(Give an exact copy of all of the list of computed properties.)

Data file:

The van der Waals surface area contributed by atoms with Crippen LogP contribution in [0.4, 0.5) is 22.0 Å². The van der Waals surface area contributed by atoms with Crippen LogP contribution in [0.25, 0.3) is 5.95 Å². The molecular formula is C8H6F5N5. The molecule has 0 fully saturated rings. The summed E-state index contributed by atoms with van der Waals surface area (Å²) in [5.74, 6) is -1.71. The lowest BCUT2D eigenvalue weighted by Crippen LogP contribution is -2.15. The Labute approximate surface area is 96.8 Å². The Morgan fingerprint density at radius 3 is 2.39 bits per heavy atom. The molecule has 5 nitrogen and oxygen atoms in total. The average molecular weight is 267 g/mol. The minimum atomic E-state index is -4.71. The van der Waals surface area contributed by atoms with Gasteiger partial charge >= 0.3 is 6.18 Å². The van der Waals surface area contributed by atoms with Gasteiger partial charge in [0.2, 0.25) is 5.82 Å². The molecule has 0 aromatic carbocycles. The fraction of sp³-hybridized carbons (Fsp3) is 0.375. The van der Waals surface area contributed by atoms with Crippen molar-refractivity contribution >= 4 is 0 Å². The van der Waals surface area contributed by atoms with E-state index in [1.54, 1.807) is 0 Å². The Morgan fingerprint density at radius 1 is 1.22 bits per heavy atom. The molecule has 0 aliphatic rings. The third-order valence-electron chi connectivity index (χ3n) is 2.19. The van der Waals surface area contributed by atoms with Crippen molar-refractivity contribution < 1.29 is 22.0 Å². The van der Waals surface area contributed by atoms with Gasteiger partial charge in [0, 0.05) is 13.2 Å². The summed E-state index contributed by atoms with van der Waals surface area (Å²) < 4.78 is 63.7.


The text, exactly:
The van der Waals surface area contributed by atoms with Crippen LogP contribution in [0.4, 0.5) is 22.0 Å². The van der Waals surface area contributed by atoms with Crippen LogP contribution in [0.25, 0.3) is 5.95 Å². The molecular formula is C8H6F5N5. The molecule has 0 fully saturated rings. The summed E-state index contributed by atoms with van der Waals surface area (Å²) in [5.74, 6) is -1.71. The lowest BCUT2D eigenvalue weighted by Crippen LogP contribution is -2.15. The Labute approximate surface area is 96.8 Å². The Morgan fingerprint density at radius 3 is 2.39 bits per heavy atom. The molecule has 5 nitrogen and oxygen atoms in total. The average molecular weight is 267 g/mol. The minimum atomic E-state index is -4.71. The van der Waals surface area contributed by atoms with Gasteiger partial charge >= 0.3 is 6.18 Å². The van der Waals surface area contributed by atoms with Gasteiger partial charge in [0.2, 0.25) is 5.82 Å². The molecule has 0 aromatic carbocycles. The fraction of sp³-hybridized carbons (Fsp3) is 0.375. The van der Waals surface area contributed by atoms with Crippen molar-refractivity contribution >= 4 is 0 Å². The van der Waals surface area contributed by atoms with E-state index in [1.54, 1.807) is 0 Å². The Morgan fingerprint density at radius 1 is 1.22 bits per heavy atom. The molecule has 0 aliphatic rings. The third-order valence-electron chi connectivity index (χ3n) is 2.19. The van der Waals surface area contributed by atoms with Crippen molar-refractivity contribution < 1.29 is 22.0 Å². The van der Waals surface area contributed by atoms with Gasteiger partial charge in [0, 0.05) is 13.2 Å². The summed E-state index contributed by atoms with van der Waals surface area (Å²) < 4.78 is 63.7.